Sadly, nothing could possibly be more apparent to anyone who bothers to think logically and historically about such literally existential matters.
The world is a system. Everything, therefore, is interrelated. Among other things, no American foreign policy success can be achieved at the willfully sacrificial expense of other countries and peoples. No such presumptive success is sustainable if the rest of the planet must thereby expect a more violent and explosive future. In this connection, it would be difficult to argue that Donald Trump’s Space Force could in any way lead us toward a less violent or less explosive global future.
A manifestly corrosive American national tribalism is being “protected” by U.S. Space Force. Nothing more. When all cumulative policy impacts are taken into careful analytic account, this “soulless” derivative of “America First” and belligerent nationalism will emerge as anything but patriotic. What else should we reasonably conclude about a planned U.S. military posture that would injure this country and various other countries abjectly, unambiguously and at the same time?
Among other basic issues here, it is effectively impossible to calculate the vast number of associated interactive effects of these significant injuries, especially where they would expectedly be “force-multiplying” or synergistic. By definition, wherever a synergistic injury would obtain, the “whole” of any inflicted harm would be greater than the tangible sum of its “parts.”
Today, at a time when America’s fight against worldwide disease pandemic should represent this nation’s very highest-priority security challenge, US Space Force offers a strategic posture that is wholly misconceived and prospectively lethal. Left in place, it will further exacerbate a deliberate presidential choice of gratuitous belligerence as the favored style of American military interaction. Ironically, what is required, instead, is the readily decipherable opposite of Space Force.
This means, in essence, a broadened US leadership awareness of human and societal interconnectedness.
History is duly instructive. From the 1648 Peace of Westphalia to the present fragmenting moment, world politics have been shaped by a continuously shifting balance of power and , correspondingly, by variously relentless correlates of war, terror and genocide. Ideally, of course, and against all calculable odds, hope should continue to exist. But now, even under the most imaginably optimistic circumstances, it should surely sing more softly, unobtrusively, even in a prudent undertone.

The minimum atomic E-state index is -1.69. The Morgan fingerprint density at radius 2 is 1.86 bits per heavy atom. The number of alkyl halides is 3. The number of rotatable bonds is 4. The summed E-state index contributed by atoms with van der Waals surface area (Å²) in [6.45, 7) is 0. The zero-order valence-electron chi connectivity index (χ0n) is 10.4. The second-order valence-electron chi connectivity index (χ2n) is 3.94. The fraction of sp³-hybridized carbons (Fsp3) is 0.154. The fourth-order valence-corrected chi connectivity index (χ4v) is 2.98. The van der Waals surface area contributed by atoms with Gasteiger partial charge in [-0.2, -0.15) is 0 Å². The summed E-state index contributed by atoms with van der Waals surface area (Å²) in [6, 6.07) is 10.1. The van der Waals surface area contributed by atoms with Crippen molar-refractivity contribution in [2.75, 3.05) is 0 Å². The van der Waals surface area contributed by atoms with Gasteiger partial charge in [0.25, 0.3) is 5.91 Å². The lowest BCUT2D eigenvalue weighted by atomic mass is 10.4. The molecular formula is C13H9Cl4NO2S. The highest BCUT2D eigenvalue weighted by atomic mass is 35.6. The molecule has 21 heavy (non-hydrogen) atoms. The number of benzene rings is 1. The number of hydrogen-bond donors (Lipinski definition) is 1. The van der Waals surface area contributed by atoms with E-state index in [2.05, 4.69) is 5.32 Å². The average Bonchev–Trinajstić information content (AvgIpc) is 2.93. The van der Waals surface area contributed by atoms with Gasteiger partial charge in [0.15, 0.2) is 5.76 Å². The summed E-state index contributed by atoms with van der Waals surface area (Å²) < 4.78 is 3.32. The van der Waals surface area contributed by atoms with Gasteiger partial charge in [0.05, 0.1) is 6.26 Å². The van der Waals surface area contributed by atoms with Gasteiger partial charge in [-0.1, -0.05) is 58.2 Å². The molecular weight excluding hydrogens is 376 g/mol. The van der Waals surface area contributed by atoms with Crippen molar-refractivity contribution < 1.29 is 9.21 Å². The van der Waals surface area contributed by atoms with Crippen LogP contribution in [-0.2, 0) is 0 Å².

For Americans now increasingly endangered by Trump’s visceral or seat-of-the-pants foreign policies, more will be required than superficial or sotto voce modulations. Soon, merely to survive on this imperiled planet, all of us, together, will have to rediscover an individual human life, one consciously detached from narrowly ritualistic patterns of conformance, mindless entertainments, shallow optimism or any other disingenuously contrived expressions of some utterly imagined tribal happiness. At a minimum, such survival will demand a prompt and full-scale retreat from what Donald Trump has termed “America First” and from all of its rapidly dissembling correlates. In this regard, Trump’s Space Force is the foreseeable result of a much deeper societal pathology, a know-nothing American populism that drives out intellect and reason in favor of incessantly deliberate mystifications and collective self-delusion.
Thomas Jefferson and America’s other Founding Fathers had already understood something very basic: There is always a necessary and respectable place for serious erudition. By learning from history, Americans may yet glean something from “America First” that is necessary to opposing any actual iterations of Space Force. They may learn, even during this national declension Time of Trump, that a ubiquitous mortality is more consequential than any glittering administration promises of “supremacy,” “advantage” or “victory.” Our current time on earth is more meaningfully a time of agony than of algorithm.
In The Decline of the West, first published during World War I, Oswald Spengler asked importantly: “Can a desperate faith in knowledge free us from the nightmare of the grand questions?” This remains a vital query, but one that will never be adequately raised in our universities, on Wall Street or absolutely anywhere in the Trump White House. Still, we may learn something productive about these “grand questions” by studying American roles and responsibilities in a radically changing world politics.
This task must be about intellectual struggles, not weapons per se.
At that point we might finally come to understand what has thus far eluded us. The most suffocating insecurities of life on earth can never be undone by militarizing space and by abrogating pertinent international treaties. To argue otherwise is to further mar a wholesale unfamiliarity with world and national history with inexcusable derelictions of both logic and science.